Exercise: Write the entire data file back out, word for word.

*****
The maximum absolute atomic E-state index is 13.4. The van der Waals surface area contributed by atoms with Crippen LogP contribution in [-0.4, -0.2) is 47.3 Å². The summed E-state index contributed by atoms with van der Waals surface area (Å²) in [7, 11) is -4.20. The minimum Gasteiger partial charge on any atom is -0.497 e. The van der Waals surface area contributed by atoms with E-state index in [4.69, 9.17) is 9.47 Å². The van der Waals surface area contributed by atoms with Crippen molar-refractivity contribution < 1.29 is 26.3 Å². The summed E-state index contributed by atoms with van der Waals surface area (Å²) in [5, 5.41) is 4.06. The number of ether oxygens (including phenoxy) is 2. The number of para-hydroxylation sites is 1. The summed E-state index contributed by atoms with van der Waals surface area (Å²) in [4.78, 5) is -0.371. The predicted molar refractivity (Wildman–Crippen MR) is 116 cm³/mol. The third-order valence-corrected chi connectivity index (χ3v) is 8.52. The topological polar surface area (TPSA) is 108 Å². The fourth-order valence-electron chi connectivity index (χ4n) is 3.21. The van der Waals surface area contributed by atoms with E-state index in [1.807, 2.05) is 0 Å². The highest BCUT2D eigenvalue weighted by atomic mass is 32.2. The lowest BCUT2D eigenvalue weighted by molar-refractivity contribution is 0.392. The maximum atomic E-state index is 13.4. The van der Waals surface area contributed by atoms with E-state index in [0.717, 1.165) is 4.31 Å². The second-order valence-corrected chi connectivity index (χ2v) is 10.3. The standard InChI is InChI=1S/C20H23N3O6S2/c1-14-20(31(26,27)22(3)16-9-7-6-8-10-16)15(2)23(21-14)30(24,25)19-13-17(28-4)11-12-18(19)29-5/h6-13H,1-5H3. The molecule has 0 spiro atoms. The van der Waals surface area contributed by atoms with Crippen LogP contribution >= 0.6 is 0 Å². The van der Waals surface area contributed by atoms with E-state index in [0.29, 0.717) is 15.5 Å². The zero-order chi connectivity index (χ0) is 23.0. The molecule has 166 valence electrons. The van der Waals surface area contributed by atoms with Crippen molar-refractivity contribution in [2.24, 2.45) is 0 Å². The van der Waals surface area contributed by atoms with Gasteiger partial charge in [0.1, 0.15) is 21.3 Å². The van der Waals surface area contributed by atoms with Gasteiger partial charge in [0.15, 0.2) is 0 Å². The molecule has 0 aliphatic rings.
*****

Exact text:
The maximum absolute atomic E-state index is 13.4. The van der Waals surface area contributed by atoms with Crippen LogP contribution in [-0.4, -0.2) is 47.3 Å². The summed E-state index contributed by atoms with van der Waals surface area (Å²) in [7, 11) is -4.20. The minimum Gasteiger partial charge on any atom is -0.497 e. The van der Waals surface area contributed by atoms with E-state index in [4.69, 9.17) is 9.47 Å². The van der Waals surface area contributed by atoms with Crippen molar-refractivity contribution < 1.29 is 26.3 Å². The summed E-state index contributed by atoms with van der Waals surface area (Å²) in [5, 5.41) is 4.06. The number of ether oxygens (including phenoxy) is 2. The number of para-hydroxylation sites is 1. The summed E-state index contributed by atoms with van der Waals surface area (Å²) in [4.78, 5) is -0.371. The predicted molar refractivity (Wildman–Crippen MR) is 116 cm³/mol. The third-order valence-corrected chi connectivity index (χ3v) is 8.52. The topological polar surface area (TPSA) is 108 Å². The fourth-order valence-electron chi connectivity index (χ4n) is 3.21. The van der Waals surface area contributed by atoms with E-state index in [1.807, 2.05) is 0 Å². The highest BCUT2D eigenvalue weighted by atomic mass is 32.2. The lowest BCUT2D eigenvalue weighted by molar-refractivity contribution is 0.392. The maximum atomic E-state index is 13.4. The van der Waals surface area contributed by atoms with E-state index in [0.717, 1.165) is 4.31 Å². The second-order valence-corrected chi connectivity index (χ2v) is 10.3. The standard InChI is InChI=1S/C20H23N3O6S2/c1-14-20(31(26,27)22(3)16-9-7-6-8-10-16)15(2)23(21-14)30(24,25)19-13-17(28-4)11-12-18(19)29-5/h6-13H,1-5H3. The molecule has 0 spiro atoms. The van der Waals surface area contributed by atoms with Crippen LogP contribution >= 0.6 is 0 Å². The van der Waals surface area contributed by atoms with E-state index in [0.29, 0.717) is 15.5 Å². The zero-order chi connectivity index (χ0) is 23.0. The molecule has 166 valence electrons. The van der Waals surface area contributed by atoms with Crippen molar-refractivity contribution in [2.24, 2.45) is 0 Å². The van der Waals surface area contributed by atoms with Gasteiger partial charge in [0.1, 0.15) is 21.3 Å². The van der Waals surface area contributed by atoms with Gasteiger partial charge in [0.15, 0.2) is 0 Å². The molecule has 0 aliphatic rings.